To be more precise, the value updated is more like a level that some other function uses to calculate the real padding value. Does it sound familiar? I discovered it when I needed to dynamically set Tailwind CSS class names - such as p-4 or p-8. As you might know there is no p-7 or p-9 class in Tailwind. So if we used a default input, at some point our CSS would break because it would try to apply the non-existent p-9 class.

Interim summary

Hopefully, you are starting to see the most obvious advantages of Svelte Actions:

  • You can reuse logic that can be applied to HTML elements of different kinds (non-visual logic, e.g. autofocus example above)
  • Customize logic that is applied to DOM elements of the same kind (e.g. extend DOM attributes like in the step example above)
  • Library authoring

It is a good fit for libraries, because many libraries need to do some work both on mount and after every update. Using callbacks like afterUpdate only to call some library function feels wrong - these are implementation details that must be hidden. Ideally you should be able to just import the library and then use it with the use keyword.

CSS properties

In Svelte you cannot update CSS dynamically when state changes. There are some CSS-in-JS libraries that allow you to do that but otherwise it is impossible. Normally, if you need to update CSS you do it through different class names. But you can get quite close to directly updating CSS with Actions!

Here's the REPL that shows how to do it.

There is a css.js file which contains the Action. We import it and use it on a couple of elements like this:

<div use:css={{ color }} class="container">
	<h1 use:css={{ fontSize }}>Hello world!</h1>

At the top level we have two variables (with default values) which we are going to actually update:

let fontSize = 2;
let color = "#000";

That's not all. We also need at least something in our CSS that can be set from outside. CSS custom properties are a great fit for this! So inside the <style> tag we put some CSS custom properties inside the classes that are applied to the same elements that our css action is applied to.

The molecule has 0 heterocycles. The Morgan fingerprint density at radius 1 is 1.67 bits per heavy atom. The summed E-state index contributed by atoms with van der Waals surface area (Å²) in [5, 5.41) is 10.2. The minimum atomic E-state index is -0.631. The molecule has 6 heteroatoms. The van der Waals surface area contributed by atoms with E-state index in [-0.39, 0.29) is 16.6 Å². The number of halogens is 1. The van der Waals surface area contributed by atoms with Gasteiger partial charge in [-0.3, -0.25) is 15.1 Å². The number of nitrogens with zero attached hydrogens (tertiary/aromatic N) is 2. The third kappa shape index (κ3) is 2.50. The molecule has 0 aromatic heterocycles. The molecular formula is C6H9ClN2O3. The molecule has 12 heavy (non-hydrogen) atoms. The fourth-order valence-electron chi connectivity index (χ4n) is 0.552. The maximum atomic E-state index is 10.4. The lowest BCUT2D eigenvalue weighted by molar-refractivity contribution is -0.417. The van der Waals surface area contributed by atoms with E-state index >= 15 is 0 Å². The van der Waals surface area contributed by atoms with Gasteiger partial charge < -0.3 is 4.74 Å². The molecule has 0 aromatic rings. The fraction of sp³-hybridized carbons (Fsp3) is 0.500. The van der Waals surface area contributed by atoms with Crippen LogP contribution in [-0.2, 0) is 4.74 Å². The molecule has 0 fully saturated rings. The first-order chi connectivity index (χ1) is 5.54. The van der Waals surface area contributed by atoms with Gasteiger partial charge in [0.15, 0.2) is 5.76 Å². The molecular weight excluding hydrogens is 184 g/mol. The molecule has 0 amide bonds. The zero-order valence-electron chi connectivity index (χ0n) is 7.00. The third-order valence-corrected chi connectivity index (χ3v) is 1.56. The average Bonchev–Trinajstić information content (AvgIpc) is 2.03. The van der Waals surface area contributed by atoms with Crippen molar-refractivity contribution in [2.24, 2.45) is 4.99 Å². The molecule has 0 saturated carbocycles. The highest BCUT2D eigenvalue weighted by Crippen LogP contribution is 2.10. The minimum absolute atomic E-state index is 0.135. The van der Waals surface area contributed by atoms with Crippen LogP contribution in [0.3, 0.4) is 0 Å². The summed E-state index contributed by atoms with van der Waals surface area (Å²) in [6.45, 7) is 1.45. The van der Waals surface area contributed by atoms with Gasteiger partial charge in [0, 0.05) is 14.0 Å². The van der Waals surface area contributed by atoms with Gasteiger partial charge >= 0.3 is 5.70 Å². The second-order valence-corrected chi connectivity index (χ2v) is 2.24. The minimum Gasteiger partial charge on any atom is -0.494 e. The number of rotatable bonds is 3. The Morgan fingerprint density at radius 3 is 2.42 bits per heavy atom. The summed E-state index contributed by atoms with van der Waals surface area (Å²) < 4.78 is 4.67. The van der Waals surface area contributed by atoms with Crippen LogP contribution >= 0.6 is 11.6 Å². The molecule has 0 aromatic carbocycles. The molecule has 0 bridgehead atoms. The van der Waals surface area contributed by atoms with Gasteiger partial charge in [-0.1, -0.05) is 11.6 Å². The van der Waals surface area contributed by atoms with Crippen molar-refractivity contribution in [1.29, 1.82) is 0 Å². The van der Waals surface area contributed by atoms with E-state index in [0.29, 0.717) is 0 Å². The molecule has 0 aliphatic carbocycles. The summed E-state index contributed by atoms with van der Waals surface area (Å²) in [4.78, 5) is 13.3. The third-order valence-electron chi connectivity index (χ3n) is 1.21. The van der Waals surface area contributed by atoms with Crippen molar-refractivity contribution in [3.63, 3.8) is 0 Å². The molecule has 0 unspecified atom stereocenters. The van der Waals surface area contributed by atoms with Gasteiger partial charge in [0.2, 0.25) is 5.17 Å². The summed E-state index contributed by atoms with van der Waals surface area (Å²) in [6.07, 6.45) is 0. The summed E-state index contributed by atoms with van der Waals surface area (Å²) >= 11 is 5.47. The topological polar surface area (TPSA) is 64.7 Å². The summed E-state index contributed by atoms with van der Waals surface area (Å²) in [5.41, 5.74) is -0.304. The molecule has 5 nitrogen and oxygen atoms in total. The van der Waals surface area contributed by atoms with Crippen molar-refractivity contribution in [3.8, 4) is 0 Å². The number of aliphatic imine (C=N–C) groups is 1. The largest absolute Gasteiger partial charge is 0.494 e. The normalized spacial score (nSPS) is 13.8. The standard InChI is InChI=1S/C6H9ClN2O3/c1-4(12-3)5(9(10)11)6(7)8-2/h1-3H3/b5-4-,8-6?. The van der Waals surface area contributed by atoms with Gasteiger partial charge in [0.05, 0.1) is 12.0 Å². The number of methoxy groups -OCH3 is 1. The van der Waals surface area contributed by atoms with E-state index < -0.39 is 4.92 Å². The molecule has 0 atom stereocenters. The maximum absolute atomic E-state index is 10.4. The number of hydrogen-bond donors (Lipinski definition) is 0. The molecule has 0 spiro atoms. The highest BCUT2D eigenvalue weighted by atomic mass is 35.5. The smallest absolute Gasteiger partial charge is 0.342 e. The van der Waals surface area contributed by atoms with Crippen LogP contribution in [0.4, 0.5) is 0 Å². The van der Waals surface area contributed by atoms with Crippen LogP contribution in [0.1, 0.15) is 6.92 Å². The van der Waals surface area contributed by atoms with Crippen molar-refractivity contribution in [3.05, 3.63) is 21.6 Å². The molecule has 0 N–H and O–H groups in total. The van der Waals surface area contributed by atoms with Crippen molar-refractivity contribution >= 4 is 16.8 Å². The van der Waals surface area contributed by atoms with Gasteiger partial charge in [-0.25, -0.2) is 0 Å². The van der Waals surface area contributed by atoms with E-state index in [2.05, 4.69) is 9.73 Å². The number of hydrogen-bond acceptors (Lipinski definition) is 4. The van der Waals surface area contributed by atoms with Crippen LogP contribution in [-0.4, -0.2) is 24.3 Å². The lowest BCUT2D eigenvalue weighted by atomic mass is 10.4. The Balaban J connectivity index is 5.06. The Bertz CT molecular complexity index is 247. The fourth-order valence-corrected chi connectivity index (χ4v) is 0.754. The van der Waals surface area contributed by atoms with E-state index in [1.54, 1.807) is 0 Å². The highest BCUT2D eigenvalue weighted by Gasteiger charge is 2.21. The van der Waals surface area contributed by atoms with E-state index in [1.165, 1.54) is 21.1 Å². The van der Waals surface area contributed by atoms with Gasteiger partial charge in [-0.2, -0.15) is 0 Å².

h1 {
  --fontSize: ;
  font-size: calc(var(--fontSize) * 1rem);
  color: inherit;
}

.container {
  --color: black;
  color: var(--color);

  display: grid;
  place-items: center;
  row-gap: 16px;
}

Here's what happens when we update fontSize and color variables:

  1. Variables get updated
  2. The new values are passed to use:css action
  3. The special update function that our action returns is called with the new values
  4. It uses setProperty function to set the value of the CSS property for that element

The update function that you can return from an action allows you to repeat the same thing you did on mount when parameters (if defined) are updated.

This is what the css looks like:

export function css(node, properties) {
  function setProperties() {
    for (const prop of Object.keys(properties)) {
      node.style.setProperty(`--${prop}`, properties[prop]);
    }
  }

  setProperties();

  return {
    update(newProperties) {
      properties = newProperties;
      setProperties();
    },
  };
}

It just loops through the argument's object keys (such as fontSize) and uses their name (and value) to set the corresponding CSS custom property.

Pretty simple but very powerful. It allows us to update any CSS value we want through just a bit of indirection which is CSS custom variables.

Animations

Finally, I think Actions are great for animations, because you will definitely need to apply the same logic to many different elements. One of my favorite examples are FLIP animations, where a change in DOM position can be animated. For example shuffling a list of items. I will not dive deep into the topic in this article: I've written about some techniques in this article about FLIP animations in React and in this article about how to create spring animations with Web Animation API. Although they are not about Svelte, at the end of the day it all boils down to manipulating the HTML element directly. And Svelte Actions are a great place to do it.

If you want to take a look at what such an Action might look like, here'a REPL I used in the Svelte Summit talk.